I really like the adjustability of the screens so that you can display 1 to 8 different fields of data. I have five screens loaded. The first 4 screens only display 2 items. This makes the numbers much larger and easier to read on the go. The first screen has speed and time. Screen two has heart rate and speed. Screen three is distance and average speed. Screen four is Time of day and % grade. My last screen I have all 8 fields with my averages for the ride. I only check the lasts screen at the end of a ride as with all 8 on there the type gets pretty small and is hard to read when riding.

    All in all I really like it. I download all my information to Strava and I like using the Garmin over my phone as it saves my phones battery on longer rides.

    I got mine from Merlin Cycles in the UK. They were having a sale on the bundle and Garmin was having a mail in rebate for $50. I got it all for under $200. Pretty good deal I think.
    "I like to ride my bicycle." - Lance Armstrong -

  7. #7
    RoadBikeReview Member
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    I'm old school so obviously I don't think like you young technology wizard folks do. Personally I think a GPS for a bike is just an expensive toy. I've used paper maps for years in cars, and now I use maps on my bike when I go touring. You can either get Adventure Cycling maps, or go to Google maps and hit the bicycle icon then directions (but be careful with Google because some of the routes it comes up with may be on dirt or gravel). I use a combination of Adventure Cycling and Google maps so I have another reference. Google is good if you want more detail of an area that Adventure Cycling map may not have. You can also get free state maps at most state highway rest stops, you can also go on line and most states have bicycle route maps you can print. I put my map inside a clear vinyl map cover on my handlebar bag.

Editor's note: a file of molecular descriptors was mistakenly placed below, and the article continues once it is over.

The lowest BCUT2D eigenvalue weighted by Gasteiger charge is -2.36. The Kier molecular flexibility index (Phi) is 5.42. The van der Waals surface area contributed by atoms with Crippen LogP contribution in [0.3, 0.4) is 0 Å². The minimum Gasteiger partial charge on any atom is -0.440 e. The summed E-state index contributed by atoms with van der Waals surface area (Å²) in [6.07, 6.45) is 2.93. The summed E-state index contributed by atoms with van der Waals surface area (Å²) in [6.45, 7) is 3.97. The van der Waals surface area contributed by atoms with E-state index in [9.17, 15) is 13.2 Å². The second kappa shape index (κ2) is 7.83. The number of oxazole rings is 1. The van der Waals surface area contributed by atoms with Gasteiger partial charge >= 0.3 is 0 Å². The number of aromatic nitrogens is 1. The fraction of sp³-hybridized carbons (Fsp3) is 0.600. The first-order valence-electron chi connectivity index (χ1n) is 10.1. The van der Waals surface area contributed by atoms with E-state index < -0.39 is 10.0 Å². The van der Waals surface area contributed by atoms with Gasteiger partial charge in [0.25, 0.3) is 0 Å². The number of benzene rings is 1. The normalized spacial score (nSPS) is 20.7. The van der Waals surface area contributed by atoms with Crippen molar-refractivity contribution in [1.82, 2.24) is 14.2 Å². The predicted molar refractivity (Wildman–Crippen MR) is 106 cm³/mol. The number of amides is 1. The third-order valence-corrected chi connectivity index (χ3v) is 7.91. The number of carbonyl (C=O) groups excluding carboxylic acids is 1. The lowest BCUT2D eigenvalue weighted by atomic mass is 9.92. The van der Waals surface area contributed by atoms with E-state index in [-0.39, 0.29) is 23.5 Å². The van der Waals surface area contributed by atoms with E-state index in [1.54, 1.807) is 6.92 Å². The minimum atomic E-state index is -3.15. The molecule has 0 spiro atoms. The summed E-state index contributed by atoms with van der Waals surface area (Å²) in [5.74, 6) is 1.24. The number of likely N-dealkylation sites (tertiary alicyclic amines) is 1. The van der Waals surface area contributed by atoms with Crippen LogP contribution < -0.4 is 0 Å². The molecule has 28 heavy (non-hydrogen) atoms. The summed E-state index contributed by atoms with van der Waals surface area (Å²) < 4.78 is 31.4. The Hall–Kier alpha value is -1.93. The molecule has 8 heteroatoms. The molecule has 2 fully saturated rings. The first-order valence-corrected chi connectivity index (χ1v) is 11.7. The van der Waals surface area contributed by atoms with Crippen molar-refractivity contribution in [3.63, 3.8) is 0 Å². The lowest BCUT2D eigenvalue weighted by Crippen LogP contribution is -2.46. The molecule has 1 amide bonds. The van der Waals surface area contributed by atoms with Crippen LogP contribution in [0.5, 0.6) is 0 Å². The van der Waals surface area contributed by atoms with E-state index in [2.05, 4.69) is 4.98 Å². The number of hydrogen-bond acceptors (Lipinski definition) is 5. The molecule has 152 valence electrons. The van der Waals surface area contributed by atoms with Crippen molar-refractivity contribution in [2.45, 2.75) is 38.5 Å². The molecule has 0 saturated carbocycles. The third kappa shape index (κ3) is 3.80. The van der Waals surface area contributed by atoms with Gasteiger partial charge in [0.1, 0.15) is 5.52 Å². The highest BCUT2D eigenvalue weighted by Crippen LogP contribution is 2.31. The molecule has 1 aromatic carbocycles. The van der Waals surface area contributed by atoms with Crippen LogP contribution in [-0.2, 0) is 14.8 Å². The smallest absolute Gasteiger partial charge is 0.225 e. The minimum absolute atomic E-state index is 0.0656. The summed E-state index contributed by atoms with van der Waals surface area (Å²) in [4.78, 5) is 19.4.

But to spend $500 for a technological toy for something you could spend a max of $50 to get seems a bit extreme to me, but that is my opinion. Today a lot of young people don't even know what a paper map is and if they saw one wouldn't be able to read it, so you have to do what you feel comfortable with.

    If paper maps are something you may be considering you can get a threadless stem mounted compass from here: StemCAPtain Compass 3.0 -- NEW! | Catalog Products | Products | StemCAPtain Enter code: TWOSPOKE for a 15% discount if interested.
    Last edited by froze; 08-03-2013 at 06:55 AM.
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  8. #8
    Matnlely Dregaend
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    With respect to using the device to hike... it's not ideal. I use the 800 for this purpose and have found the following deficiencies:

    1) The 800/810 does not use WAAS or GLONASS. This makes the signal significantly less reliable and I've experienced reference and signal problems I didn't have with a regular handheld GPS right next to it (using WAAS). It should also degrade accuracy, but I haven't found this to be a practical issue.
    2) There are no available lanyard mounts made for the 800/810. There is no lanyard loop. This is actually my biggest practical gripe.
    3) No replaceable batteries. This means that if you run out of juice in the woods you better have a USB solar charger or a power pack on hand. With an eTrex you just need some AAs.
    4) The tile limit is pretty low on the 800 (I would imagine it's the same on the 810 but I'm not sure). This means that unlike a lot of handheld GPS units, you can't have a 32GB card with the US 24K topo map in the device's memory. There are kludgy workarounds.
    5) The display is fairly low resolution and in my opinion, too dim.

    I mostly use the 800 on my travel bike to follow routes/courses, and for that the 800/810 is fantastic. If you hike a lot, buy an eTrex.

    Also it should be mentioned that the Google maps app allows you to download / cache any maps you want on your smart phone, and this data can be used without cell service once downloaded. Open up the program, go to the map you want to cache onscreen, hit search, and at the bottom of the screen click "Make this map area available offline."
    "I haven't @#&$ed like that since I was an altar boy." Hank Moody